Dec. 20 (Bloomberg) -- Rubber retreated from the highest level in more than seven months on concern that U.S. budget talks were deteriorating and as gains in the Japanese currency reduced demand for yen-based contracts.
Rubber for delivery in May lost 1.7 percent to end at 282.8 yen a kilogram ($3,366 a metric ton) on the Tokyo Commodity Exchange. The most-active contract settled at 287.7 yen yesterday, the highest price at close since May 10. Futures have gained 7.4 percent this year.
House Speaker John Boehner’s budget proposal would put “too big a burden on the middle class” and President Barack Obama would veto it, according to White House Communications Director Dan Pfeiffer. Failure to reach a compromise would trigger next month more than $600 billion in spending cuts and tax increases, the so-called fiscal cliff.
“The fiscal-cliff negotiations are in trouble and that has made market sentiment bearish,” said Naohiro Niimura, a partner at research company Market Risk Advisory in Tokyo.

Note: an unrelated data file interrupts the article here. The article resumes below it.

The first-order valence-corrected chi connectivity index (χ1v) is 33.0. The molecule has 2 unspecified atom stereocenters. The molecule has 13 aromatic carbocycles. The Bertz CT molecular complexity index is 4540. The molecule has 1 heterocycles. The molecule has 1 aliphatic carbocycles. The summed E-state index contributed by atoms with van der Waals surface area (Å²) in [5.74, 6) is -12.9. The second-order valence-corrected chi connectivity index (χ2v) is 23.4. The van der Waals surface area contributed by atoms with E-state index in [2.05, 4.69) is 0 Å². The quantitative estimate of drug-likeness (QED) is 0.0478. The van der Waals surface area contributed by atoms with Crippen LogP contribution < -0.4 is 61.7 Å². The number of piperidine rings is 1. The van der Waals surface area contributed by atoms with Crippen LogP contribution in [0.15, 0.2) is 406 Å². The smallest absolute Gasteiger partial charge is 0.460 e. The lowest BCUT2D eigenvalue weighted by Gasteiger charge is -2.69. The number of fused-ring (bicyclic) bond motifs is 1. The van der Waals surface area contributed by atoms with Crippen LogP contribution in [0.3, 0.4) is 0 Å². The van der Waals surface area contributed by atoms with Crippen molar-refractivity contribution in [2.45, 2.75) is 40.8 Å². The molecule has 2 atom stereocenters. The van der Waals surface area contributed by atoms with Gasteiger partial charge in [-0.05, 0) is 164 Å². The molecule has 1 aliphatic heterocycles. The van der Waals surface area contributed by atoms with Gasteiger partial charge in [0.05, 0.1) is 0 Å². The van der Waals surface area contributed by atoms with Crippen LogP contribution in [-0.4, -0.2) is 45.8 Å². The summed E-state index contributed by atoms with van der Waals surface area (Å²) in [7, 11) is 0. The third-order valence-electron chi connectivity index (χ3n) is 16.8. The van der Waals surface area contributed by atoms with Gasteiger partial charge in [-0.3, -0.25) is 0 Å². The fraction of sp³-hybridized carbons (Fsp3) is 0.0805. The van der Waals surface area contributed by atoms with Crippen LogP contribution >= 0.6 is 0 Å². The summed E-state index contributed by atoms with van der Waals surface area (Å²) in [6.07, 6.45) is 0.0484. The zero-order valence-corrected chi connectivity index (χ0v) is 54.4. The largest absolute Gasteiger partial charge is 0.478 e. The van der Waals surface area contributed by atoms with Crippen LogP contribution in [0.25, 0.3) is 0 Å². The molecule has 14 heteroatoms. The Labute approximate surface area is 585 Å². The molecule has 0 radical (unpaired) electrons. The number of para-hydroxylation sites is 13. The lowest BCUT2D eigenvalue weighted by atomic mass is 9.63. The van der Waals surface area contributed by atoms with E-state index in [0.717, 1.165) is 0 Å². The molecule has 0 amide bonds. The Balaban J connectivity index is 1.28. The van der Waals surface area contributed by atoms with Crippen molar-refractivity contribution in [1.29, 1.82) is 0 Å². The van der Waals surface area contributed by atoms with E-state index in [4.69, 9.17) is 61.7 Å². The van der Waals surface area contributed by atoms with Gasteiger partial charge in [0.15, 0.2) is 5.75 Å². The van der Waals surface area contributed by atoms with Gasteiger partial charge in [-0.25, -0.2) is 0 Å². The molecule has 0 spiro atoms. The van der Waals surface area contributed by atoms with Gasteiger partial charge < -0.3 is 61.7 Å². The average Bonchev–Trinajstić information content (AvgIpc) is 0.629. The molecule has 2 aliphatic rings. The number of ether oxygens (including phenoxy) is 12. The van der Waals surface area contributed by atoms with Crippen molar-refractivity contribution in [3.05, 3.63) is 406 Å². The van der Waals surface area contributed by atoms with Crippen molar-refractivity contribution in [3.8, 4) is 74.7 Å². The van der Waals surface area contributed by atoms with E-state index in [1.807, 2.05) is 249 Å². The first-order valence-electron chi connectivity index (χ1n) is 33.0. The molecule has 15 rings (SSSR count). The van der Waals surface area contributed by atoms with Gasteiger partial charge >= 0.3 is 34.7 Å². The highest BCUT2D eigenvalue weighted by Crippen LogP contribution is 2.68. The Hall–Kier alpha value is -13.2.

The yen strengthened against all of its 16 major counterparts. The Bank of Japan expanded its asset-purchase program for the third time in four months, and will reconsider its objectives for inflation as incoming Prime Minister Shinzo Abe urges more action to end price declines. Crude oil, used to make synthetic rubber, fell from the highest level in two months.
Rubber for May delivery fell 1.5 percent to close at 24,895 yuan ($3,996) a ton on the Shanghai Futures Exchange. Thai rubber free-on-board remained unchanged at 96.65 baht ($3.16) a kilogram today, according to the Rubber Research Institute of Thailand.
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